Carson Palmer was knocked out early in Sunday’s game at Carolina, and backup Matt Leinart was ineffective.
So why didn’t head coach Dennis Allen and his coaching staff give No. 3 quarterback Terrelle Pryor a chance to show what he can do?
That’s a question many Raiders fans and members of the media were asking after the Raiders offense was almost nonexistent in a 17-6 loss to the Panthers Sunday that dropped Oakland to 4-11.
With just one game to go this season, a game against the Chargers Sunday in San Diego, Allen was asked after Sunday’s loss if Pryor – who played in a very limited role against the Panthers – might start against the Chargers if Palmer is unable to go.
“Matt’s our backup quarterback,” Allen told Jerry McDonald of the Bay Area News Group. “Terrelle’s done a nice job. He’s working extremely hard. We don’t feel like he’s ready to be the backup quarterback yet.”
As Bill Williamson of ESPN.com noted, the Raiders are only using Pryor in certain offensive packages when he enters a game; he’s not getting any work with the base offense.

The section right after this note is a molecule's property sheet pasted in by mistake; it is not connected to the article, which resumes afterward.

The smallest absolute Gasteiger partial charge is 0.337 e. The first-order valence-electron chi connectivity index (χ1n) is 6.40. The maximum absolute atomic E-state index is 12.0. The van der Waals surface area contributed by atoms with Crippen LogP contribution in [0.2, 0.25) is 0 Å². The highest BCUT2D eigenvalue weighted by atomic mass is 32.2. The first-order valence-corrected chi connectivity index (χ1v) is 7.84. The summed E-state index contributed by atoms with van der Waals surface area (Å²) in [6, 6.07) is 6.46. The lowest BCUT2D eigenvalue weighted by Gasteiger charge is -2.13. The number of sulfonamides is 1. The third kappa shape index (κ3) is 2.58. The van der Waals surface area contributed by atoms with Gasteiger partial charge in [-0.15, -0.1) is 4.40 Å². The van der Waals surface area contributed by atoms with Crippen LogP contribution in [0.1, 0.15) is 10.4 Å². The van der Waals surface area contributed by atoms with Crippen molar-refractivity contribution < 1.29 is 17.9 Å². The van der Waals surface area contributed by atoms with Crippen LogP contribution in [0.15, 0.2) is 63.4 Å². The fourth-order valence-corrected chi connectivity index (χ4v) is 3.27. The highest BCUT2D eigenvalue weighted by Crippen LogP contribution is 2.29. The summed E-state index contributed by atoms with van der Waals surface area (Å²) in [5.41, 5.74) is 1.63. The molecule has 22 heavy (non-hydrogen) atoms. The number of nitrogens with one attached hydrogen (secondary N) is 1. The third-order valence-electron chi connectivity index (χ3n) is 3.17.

“You’d think the team would take this opportunity to see what Pryor can do,” Williamson wrote on his AFC West blog. “But the team has hinted that Pryor has not shown enough fundamental consistency in practice to play on a regular basis. Sunday’s decision to go with Leinart indicates that Oakland simply doesn’t trust Pryor yet.”
In Sunday’s game, Pryor completed his only pass for 5 yards and rushed one time for 2 yards. He was in on three plays, all as a shotgun quarterback. On one play he had a 22-yard catch after taking the snap, throwing a lateral pass to Palmer and then catching a return pass from Palmer on a screen play.
Leinart, in his first extended playing time this season, was 16-of-32 for 115 yards and an interception, and many of his passes were short throws and screens. He didn’t challenge the Panthers secondary with downfield throws and didn't move the offense.
Pryor, the former Ohio State standout who was taken by the Raiders in the third round of the 2011 supplemental draft, told McDonald after the game that he isn’t questioning the coaching staff about playing time or getting into a public debate about getting a chance to play.
“I’m not the coach,” he told McDonald. “I definitely don’t make decisions like that. I don’t talk much, I just go out and do my job. Whatever God has for me, it’s going to happen. If not, I’ll be fine.”